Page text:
Whooping sound on front of bike while coasting:
This familiar sound appears to be related to your front wheel. The best way to test this is to set your bike on a bench, crate, or test stand so the front wheel/tire is off the floor/ground and spin the wheel. Your rim may be bent allowing the tire to rub against the fork tubes or front fender making the whooping sound. The engine noise drown's it out under power but noise is audible when coasting with the clutch in and engine idling. The simple fix is a spoke tightening and adjustment to properly true the wheel. You will hear if its a bearing or something else being rubbed against by a wooble or something out of round (run out) causing the whooping sound.
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A "hardtail" is a mountain bike that has a front suspension fork (like the one on the right) and no shock absorber in the back. Good hardtails are light, fast and responsive, and because of this they are good for climbing. Even the cheapest mountain bikes these days tend to have suspension forks. That's not necessarily a good thing, since most of the forks on cheap bikes are of poor quality and will probably need replacing before too long. The cheapest forks also tend to be sold only on new bikes, and not separately. Find out the make and model of the fork, and search around on the web for it. The price will give you an indication of the fork quality. Most decent bikes are sold with Rock Shox, Manitou, or Marzocchi. Marzocchi has been making forks longer than anyone and has probably the best reputation, but they tend to be expensive so you won't find them on anything but expensive bikes. Rock Shox and Manitou make lower-end (but reasonably good) forks. Other reputable brands such as Fox and Suntour make forks that may very well provide a good service life, but are not as well known for mountain bike forks. Replacement forks can be found at very low prices during sales and clearance events, so they can be upgraded later (sometimes at a bargain price). A "full suspension" bike has the front suspension fork and a rear suspension (like the bike on the right). These are highly recommended if you ride in a lot of rocks, as the rear suspension allows you to glide over rough terrain. They're also good for big jumps. The rear shock adds some complexity to the bike, and a good bit more weight at any give price point, plus there'll be a bit more maintenance. Plus, you'll pay a few hundred dollars more than a hardtail for a bike of otherwise equal components. Depending on your terrain, it might be worth it; riding a hardtail in big rocks can be brutal.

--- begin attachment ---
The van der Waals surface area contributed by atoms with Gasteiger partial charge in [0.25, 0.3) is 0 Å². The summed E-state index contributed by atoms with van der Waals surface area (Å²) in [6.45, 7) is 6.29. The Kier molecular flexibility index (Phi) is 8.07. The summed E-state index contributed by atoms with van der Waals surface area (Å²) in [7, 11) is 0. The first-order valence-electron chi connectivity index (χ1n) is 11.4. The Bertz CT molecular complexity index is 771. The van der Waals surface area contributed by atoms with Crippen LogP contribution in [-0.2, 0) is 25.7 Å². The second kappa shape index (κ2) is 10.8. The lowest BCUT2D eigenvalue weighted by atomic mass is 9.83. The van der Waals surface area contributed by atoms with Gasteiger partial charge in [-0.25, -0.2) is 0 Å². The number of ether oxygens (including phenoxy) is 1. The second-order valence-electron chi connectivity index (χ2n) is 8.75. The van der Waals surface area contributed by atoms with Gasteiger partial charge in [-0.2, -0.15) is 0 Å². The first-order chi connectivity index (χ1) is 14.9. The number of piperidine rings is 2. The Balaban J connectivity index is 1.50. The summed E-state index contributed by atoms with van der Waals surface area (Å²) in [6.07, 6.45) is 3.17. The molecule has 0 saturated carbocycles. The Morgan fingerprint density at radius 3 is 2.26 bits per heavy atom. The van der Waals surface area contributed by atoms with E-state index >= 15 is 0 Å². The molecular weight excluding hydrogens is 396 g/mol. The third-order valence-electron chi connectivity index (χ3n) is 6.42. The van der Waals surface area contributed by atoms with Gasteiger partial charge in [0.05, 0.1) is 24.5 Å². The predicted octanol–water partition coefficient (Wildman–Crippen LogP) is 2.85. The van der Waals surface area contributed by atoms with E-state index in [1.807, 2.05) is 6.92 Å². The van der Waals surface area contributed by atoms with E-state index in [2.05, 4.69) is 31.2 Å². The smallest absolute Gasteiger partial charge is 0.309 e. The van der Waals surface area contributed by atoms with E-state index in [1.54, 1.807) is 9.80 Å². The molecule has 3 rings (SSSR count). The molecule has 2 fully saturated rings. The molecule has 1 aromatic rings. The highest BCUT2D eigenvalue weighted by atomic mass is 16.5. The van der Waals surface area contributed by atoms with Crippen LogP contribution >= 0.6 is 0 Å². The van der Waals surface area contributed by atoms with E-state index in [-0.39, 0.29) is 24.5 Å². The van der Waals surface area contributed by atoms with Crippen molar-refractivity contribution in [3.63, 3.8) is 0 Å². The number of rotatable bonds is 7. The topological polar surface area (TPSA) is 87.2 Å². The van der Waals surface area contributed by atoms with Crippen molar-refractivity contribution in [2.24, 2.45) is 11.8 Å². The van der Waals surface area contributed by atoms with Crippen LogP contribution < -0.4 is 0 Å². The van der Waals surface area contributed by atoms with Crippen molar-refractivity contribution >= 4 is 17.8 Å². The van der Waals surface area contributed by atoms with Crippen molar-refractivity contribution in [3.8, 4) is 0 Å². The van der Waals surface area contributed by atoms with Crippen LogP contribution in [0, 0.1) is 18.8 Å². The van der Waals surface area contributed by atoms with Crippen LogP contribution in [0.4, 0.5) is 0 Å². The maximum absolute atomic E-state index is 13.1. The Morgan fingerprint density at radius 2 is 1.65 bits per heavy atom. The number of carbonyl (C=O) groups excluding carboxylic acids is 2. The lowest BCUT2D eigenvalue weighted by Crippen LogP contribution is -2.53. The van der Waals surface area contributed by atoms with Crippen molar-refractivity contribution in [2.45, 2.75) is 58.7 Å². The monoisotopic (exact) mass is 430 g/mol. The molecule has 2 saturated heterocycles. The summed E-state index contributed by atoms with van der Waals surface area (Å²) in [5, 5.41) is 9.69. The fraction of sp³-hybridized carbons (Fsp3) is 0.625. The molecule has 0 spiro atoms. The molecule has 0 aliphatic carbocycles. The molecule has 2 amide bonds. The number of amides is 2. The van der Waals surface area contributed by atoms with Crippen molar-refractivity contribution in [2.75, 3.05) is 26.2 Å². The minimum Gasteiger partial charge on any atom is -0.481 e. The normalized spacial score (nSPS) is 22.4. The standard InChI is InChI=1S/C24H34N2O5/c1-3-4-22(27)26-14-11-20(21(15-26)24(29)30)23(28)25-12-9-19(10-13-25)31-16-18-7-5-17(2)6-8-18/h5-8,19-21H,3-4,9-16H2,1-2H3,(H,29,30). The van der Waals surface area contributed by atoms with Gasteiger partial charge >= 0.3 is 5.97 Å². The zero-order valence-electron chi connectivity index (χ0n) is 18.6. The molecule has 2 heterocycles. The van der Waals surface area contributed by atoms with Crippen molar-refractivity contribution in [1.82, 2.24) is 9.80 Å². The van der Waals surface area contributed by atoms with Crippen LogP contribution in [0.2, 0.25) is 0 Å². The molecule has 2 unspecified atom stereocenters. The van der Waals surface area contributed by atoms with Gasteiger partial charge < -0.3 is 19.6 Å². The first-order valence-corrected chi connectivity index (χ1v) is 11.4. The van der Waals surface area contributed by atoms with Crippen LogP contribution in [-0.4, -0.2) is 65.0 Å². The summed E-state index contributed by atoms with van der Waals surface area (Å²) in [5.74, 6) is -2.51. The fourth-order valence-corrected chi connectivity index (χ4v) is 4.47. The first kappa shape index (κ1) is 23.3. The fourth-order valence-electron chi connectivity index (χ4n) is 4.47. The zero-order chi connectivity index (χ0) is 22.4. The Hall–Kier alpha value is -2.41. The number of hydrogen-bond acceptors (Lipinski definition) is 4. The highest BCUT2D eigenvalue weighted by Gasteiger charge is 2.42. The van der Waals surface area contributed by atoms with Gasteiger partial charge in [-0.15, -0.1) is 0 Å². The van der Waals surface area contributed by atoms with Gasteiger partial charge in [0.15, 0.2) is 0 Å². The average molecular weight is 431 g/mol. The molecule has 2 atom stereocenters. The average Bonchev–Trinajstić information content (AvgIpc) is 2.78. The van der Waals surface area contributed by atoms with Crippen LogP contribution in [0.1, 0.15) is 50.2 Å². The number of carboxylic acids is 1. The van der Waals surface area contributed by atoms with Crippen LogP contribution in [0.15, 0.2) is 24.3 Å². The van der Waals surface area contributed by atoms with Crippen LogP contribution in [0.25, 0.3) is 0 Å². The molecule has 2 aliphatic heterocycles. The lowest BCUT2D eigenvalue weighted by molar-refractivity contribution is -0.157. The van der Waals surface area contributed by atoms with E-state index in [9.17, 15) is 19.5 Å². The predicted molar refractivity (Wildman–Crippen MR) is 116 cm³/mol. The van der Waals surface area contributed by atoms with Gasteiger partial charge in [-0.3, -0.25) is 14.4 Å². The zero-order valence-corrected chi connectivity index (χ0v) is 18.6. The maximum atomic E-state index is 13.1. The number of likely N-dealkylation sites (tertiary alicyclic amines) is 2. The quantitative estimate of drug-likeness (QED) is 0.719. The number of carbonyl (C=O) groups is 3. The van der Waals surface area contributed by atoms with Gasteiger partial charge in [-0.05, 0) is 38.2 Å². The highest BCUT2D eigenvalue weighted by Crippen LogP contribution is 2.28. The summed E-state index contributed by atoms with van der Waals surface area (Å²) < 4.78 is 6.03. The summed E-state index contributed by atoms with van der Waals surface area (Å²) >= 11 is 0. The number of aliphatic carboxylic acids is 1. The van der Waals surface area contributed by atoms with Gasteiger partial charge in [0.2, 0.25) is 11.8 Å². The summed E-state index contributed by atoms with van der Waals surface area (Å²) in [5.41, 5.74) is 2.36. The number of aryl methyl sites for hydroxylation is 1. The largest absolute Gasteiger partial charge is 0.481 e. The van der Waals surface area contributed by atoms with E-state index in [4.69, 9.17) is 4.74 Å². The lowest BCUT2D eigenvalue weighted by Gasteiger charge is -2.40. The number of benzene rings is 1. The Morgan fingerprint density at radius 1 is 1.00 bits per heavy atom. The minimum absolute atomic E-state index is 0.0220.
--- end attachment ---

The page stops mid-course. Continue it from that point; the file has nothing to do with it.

There are three most common weights of fork oil. 5W is a light oil for a smoother ride, 10W is a heaver oil for stiffer suspension and 15W is mainly used for a stiffer ride such as racing. I have found 20W and 25W oils but they are not that common. If you are a pleasure rider 5W or 10W would be the right oil for you. If you are always "in the twisties" and riding the limits of the bike, go with the 15W.
a trace is normal, to much is not. that probable is due to dryed out fork seal, as they ere not getting lubed due to inactivity. the air fittings are for ajustable damping. if you ride 2 up or yourself being heavy or you just want a firmer fork suspension. i don;t know the range for your bike. try asking the dealer.or just put in 5 lbs. and try. if the presure doesn't last then you have leaky seals......